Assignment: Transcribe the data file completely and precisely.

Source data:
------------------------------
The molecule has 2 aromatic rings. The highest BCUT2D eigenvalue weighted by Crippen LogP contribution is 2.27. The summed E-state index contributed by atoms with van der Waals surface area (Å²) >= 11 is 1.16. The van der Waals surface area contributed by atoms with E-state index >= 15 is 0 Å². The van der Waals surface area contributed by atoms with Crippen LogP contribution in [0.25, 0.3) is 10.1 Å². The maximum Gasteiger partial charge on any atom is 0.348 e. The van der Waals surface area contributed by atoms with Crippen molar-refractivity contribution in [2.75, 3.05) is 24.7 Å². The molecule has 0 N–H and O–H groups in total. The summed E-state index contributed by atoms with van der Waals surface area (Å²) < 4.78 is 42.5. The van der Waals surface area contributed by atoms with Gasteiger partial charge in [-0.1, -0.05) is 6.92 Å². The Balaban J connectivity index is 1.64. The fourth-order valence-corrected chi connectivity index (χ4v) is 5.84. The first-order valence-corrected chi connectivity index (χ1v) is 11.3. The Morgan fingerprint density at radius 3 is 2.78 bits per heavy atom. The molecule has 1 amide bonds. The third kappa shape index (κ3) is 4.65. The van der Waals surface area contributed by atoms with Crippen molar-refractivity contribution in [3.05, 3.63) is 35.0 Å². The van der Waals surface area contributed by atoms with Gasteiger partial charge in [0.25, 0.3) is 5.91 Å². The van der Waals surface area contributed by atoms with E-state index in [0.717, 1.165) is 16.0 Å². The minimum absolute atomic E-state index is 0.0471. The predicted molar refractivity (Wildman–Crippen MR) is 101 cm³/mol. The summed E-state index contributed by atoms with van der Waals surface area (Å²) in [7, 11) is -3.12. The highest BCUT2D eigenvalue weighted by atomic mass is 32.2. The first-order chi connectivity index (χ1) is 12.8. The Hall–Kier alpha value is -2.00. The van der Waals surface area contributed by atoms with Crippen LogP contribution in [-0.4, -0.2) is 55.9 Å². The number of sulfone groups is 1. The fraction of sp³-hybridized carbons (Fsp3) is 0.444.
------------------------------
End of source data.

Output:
The molecule has 2 aromatic rings. The highest BCUT2D eigenvalue weighted by Crippen LogP contribution is 2.27. The summed E-state index contributed by atoms with van der Waals surface area (Å²) >= 11 is 1.16. The van der Waals surface area contributed by atoms with E-state index >= 15 is 0 Å². The van der Waals surface area contributed by atoms with Crippen LogP contribution in [0.25, 0.3) is 10.1 Å². The maximum Gasteiger partial charge on any atom is 0.348 e. The van der Waals surface area contributed by atoms with Crippen molar-refractivity contribution in [2.75, 3.05) is 24.7 Å². The molecule has 0 N–H and O–H groups in total. The summed E-state index contributed by atoms with van der Waals surface area (Å²) < 4.78 is 42.5. The van der Waals surface area contributed by atoms with Gasteiger partial charge in [-0.1, -0.05) is 6.92 Å². The Balaban J connectivity index is 1.64. The fourth-order valence-corrected chi connectivity index (χ4v) is 5.84. The first-order valence-corrected chi connectivity index (χ1v) is 11.3. The Morgan fingerprint density at radius 3 is 2.78 bits per heavy atom. The molecule has 1 amide bonds. The third kappa shape index (κ3) is 4.65. The van der Waals surface area contributed by atoms with Crippen molar-refractivity contribution in [3.05, 3.63) is 35.0 Å². The van der Waals surface area contributed by atoms with Gasteiger partial charge in [0.25, 0.3) is 5.91 Å². The van der Waals surface area contributed by atoms with E-state index in [0.717, 1.165) is 16.0 Å². The minimum absolute atomic E-state index is 0.0471. The predicted molar refractivity (Wildman–Crippen MR) is 101 cm³/mol. The summed E-state index contributed by atoms with van der Waals surface area (Å²) in [7, 11) is -3.12. The highest BCUT2D eigenvalue weighted by atomic mass is 32.2. The first-order chi connectivity index (χ1) is 12.8. The Hall–Kier alpha value is -2.00. The van der Waals surface area contributed by atoms with Crippen LogP contribution in [-0.4, -0.2) is 55.9 Å². The number of sulfone groups is 1. The fraction of sp³-hybridized carbons (Fsp3) is 0.444.